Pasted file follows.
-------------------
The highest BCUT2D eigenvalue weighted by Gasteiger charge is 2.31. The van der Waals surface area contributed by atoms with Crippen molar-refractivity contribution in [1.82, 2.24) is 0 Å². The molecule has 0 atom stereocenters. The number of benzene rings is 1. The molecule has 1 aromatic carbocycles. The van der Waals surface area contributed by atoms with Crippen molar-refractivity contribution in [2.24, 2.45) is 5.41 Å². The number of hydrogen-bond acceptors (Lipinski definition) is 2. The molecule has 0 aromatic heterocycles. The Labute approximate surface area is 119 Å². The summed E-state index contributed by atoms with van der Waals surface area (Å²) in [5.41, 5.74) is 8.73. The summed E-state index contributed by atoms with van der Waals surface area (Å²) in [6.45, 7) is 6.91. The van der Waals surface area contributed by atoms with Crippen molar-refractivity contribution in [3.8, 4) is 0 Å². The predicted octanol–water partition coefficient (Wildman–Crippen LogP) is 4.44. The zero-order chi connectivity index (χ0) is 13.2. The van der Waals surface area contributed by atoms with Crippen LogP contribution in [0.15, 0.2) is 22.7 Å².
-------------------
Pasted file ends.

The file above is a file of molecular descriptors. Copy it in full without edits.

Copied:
The highest BCUT2D eigenvalue weighted by Gasteiger charge is 2.31. The van der Waals surface area contributed by atoms with Crippen molar-refractivity contribution in [1.82, 2.24) is 0 Å². The molecule has 0 atom stereocenters. The number of benzene rings is 1. The molecule has 1 aromatic carbocycles. The van der Waals surface area contributed by atoms with Crippen molar-refractivity contribution in [2.24, 2.45) is 5.41 Å². The number of hydrogen-bond acceptors (Lipinski definition) is 2. The molecule has 0 aromatic heterocycles. The Labute approximate surface area is 119 Å². The summed E-state index contributed by atoms with van der Waals surface area (Å²) in [5.41, 5.74) is 8.73. The summed E-state index contributed by atoms with van der Waals surface area (Å²) in [6.45, 7) is 6.91. The van der Waals surface area contributed by atoms with Crippen molar-refractivity contribution in [3.8, 4) is 0 Å². The predicted octanol–water partition coefficient (Wildman–Crippen LogP) is 4.44. The zero-order chi connectivity index (χ0) is 13.2. The van der Waals surface area contributed by atoms with Crippen LogP contribution in [0.15, 0.2) is 22.7 Å².